A look back at 2016, some of the faces and places I’ve encountered in a momentous year of choice, change and contradiction, through the lens of my camera.
One of the unexpected spin-offs of my recent exhibition at the Scottish National Portrait Gallery in Edinburgh has been the opportunity to look more closely at the subject of emotional responses not only to the photography on show, but to those associated with the game of football itself.
During my recent ‘In Conversation With…’ event at the gallery, myself and writer Kevin Williamson contemplated the different emotions that football engenders, both from the perspective of the fan and, in this case, the gallery visitor. I described the intense feeling of melancholy which comes over me around 4.30pm on a Saturday, irrespective of whether I am watching a game, covering a match with my camera, or merely listening to the scores and commentary on the radio (or more likely following it all on social media these days). That intense, but temporary, low comes not as a consequence of how a particular match is going (is my team winning, losing or drawing?) but rather from the realisation that a weekly ritual is almost at an end. Building towards a Saturday afternoon involves a series of internal triggers and mechanisms, few of which I recognise nor understand. Until recently, I had been blind – or better to describe it as unaware – that this melancholy was a part of a routine, an internal clock which winds round and tightens in expectation. As stated, the release comes not from the result of a game, but from a realisation that the growing anticipation begins, in fact, shortly after the final whistle one Saturday and reaches its next crescendo around 3pm seven days later.
So much for all that. I have always been very sceptical about people who show their emotions as a result of the score in a particular match. Not for me grown men crying at some minor infraction such as a relegation or a cup final defeat. These are mere synthetic reactions, controllable, indeed preventable. When faced with the obvious truism that football is not a matter of life or death (and we’ll excuse Bill Shankly his assertion that it is more important than that), how do we arrange and prioritise our emotions in relation to what we would term ‘real’ tragedies which have engulfed football? Thinking specifically of the reactions to the Hillsborough disaster verdicts recently, these emotions are completely genuine and understandable. We can comprehend where they come from and empathise with the grief and heartache of the victims’ families, denied justice and truth for so long. It took me a long time living on Merseyside to ‘get’ the depth and scale of Hillsborough. The sense of grievance and loss was often camouflaged by other emotions around that particular football club and its supporters. The question now becomes what is a ‘good’ emotion, and conversely what is a ‘bad’ emotion when laid bare by football? Maybe it is less a question of categorising our emotions, but rather understanding that each-and-every-one of us has a trigger and that at some point we will show our feelings, whether it is anger, joy, relief or celebration? Our history, investment (in the emotional rather than the financial sense) and the footballing community in which we involve ourselves with are the building blocks of our emotions.
And so it came to pass last Saturday. Having spent over 40 years watching and photographing football, being involved intensely as a supporter but more so as a detached observer of other peoples’ emotions, I was overwhelmed by what was happening as my team, Edinburgh City, won a match and achieved promotion. Big deal, you might say. But part of the premise behind the When Saturday Comes exhibition was that followers of smaller and lesser clubs invest just as much emotion into their teams as the fans of soccer’s giants. If a club has 10,000 more fans than mine, it doesn’t mean that their experiences and emotions are some many thousand times more important than mine. The size of the club doesn’t matter. The scale of the emotion is equally weighted. On Saturday, for the first time, I momentarily crossed an emotional Rubicon between being a working photographer and a fan. Would I have done the same at Hillsborough in 1989? Would I have put my camera down as a response to what was happening in the surrounding chaos? I can’t answer that, and I don’t wish to trivialise it by speculation.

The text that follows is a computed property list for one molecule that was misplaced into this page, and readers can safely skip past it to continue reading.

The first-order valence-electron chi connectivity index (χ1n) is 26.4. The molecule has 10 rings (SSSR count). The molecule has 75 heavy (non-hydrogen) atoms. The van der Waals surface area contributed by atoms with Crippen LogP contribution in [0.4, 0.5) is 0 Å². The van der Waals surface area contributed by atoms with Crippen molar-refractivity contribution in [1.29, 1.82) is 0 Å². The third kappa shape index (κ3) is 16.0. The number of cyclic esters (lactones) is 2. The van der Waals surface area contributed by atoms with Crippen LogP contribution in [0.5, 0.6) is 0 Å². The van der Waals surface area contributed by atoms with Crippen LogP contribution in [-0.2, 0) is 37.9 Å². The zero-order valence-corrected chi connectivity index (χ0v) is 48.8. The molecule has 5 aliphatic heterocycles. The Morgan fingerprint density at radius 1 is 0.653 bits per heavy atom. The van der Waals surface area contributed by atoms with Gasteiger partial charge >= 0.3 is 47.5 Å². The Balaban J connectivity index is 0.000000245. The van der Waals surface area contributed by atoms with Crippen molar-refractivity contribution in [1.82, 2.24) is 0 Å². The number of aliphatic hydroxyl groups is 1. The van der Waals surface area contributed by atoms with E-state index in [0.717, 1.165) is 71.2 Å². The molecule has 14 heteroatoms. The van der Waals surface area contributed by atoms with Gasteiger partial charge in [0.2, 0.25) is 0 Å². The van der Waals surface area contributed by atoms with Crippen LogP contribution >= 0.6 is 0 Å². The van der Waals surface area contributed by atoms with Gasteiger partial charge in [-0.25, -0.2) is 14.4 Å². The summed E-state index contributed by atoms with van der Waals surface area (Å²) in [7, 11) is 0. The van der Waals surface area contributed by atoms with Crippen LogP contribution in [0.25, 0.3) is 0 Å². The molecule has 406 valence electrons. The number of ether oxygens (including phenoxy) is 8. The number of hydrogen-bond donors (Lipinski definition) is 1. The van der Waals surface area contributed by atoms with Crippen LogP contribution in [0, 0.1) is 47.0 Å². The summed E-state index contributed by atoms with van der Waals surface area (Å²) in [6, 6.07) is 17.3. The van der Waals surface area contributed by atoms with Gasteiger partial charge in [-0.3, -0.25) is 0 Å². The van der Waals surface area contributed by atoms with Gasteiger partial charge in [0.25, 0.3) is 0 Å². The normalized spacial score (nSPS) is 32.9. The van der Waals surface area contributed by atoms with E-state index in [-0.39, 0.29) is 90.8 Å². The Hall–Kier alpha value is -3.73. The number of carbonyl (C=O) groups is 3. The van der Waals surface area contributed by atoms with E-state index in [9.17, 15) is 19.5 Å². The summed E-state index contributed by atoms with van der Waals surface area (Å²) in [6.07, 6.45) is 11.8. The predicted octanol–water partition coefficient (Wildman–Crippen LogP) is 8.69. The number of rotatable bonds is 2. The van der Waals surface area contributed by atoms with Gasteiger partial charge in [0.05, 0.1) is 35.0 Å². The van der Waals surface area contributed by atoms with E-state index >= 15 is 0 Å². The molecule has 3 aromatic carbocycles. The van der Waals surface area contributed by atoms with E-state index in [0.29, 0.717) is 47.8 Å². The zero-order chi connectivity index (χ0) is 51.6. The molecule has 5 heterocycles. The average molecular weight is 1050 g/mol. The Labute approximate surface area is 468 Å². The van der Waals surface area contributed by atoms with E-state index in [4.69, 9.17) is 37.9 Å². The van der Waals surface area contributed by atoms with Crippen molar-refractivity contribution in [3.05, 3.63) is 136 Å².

What I do know is that in one, glorious, spontaneous moment on Saturday 14th May at around 4.50pm, I lost control of my emotions and celebrated as wildly and freely as any fan or any club anywhere in the world. And once I had wiped away my tears, I continued shooting.
A small gallery of emotions…
To commemorate the final publication of the Independent, I have brought out a small compendium of images taken on assignment or published by the newspaper from over 20 years of working for the title and its Sunday sister. Order your copy here.
With almost comic timing, just as a mini-retrospective of my Scottish football photography is about to open, When Saturday Comes magazine commissioned me to cover a match back where it all began for me.
In less than a fortnight, my contribution to Document Scotland’s The Ties That Bind exhibition will launch at the Scottish National Portrait Gallery. My project is entitled When Saturday Comes after the publication which has allowed me to cover matches from internationals to non-League over the past decade.
With all the photographs selected, printed, framed and ready to go on to the wall at the prestigious Edinburgh venue, last Saturday was back to business: a Scottish Championship match between Hibernian and visitors Alloa Athletic at the city’s Easter Road Stadium. I have been there many times before: as a photographer, as an away fan (I jumped ship for neighbouring Meadowbank Thistle in 1979) and, as a young lad, an ardent supporter of the Hibees.